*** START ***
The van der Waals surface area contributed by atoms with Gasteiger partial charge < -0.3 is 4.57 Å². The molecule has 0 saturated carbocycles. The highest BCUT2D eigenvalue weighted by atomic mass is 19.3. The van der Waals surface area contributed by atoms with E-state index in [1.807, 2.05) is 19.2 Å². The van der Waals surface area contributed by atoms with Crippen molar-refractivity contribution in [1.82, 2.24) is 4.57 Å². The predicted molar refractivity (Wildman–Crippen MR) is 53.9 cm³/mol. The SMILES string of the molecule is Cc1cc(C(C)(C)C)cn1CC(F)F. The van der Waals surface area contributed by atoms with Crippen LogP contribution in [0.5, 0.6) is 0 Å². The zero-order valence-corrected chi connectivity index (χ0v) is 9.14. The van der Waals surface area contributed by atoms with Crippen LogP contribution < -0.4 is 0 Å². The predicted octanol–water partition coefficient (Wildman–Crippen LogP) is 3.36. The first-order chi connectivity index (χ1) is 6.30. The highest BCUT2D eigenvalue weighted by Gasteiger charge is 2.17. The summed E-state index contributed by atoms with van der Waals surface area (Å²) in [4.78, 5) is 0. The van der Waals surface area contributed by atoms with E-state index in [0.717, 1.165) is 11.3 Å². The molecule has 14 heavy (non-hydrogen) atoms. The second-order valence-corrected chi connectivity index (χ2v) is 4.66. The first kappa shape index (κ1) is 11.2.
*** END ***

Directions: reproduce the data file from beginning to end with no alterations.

The van der Waals surface area contributed by atoms with Gasteiger partial charge < -0.3 is 4.57 Å². The molecule has 0 saturated carbocycles. The highest BCUT2D eigenvalue weighted by atomic mass is 19.3. The van der Waals surface area contributed by atoms with E-state index in [1.807, 2.05) is 19.2 Å². The van der Waals surface area contributed by atoms with Crippen molar-refractivity contribution in [1.82, 2.24) is 4.57 Å². The predicted molar refractivity (Wildman–Crippen MR) is 53.9 cm³/mol. The SMILES string of the molecule is Cc1cc(C(C)(C)C)cn1CC(F)F. The van der Waals surface area contributed by atoms with Crippen LogP contribution in [0.5, 0.6) is 0 Å². The zero-order valence-corrected chi connectivity index (χ0v) is 9.14. The van der Waals surface area contributed by atoms with Crippen LogP contribution < -0.4 is 0 Å². The predicted octanol–water partition coefficient (Wildman–Crippen LogP) is 3.36. The first-order chi connectivity index (χ1) is 6.30. The highest BCUT2D eigenvalue weighted by Gasteiger charge is 2.17. The summed E-state index contributed by atoms with van der Waals surface area (Å²) in [4.78, 5) is 0. The van der Waals surface area contributed by atoms with E-state index in [0.717, 1.165) is 11.3 Å². The molecule has 14 heavy (non-hydrogen) atoms. The second-order valence-corrected chi connectivity index (χ2v) is 4.66. The first kappa shape index (κ1) is 11.2.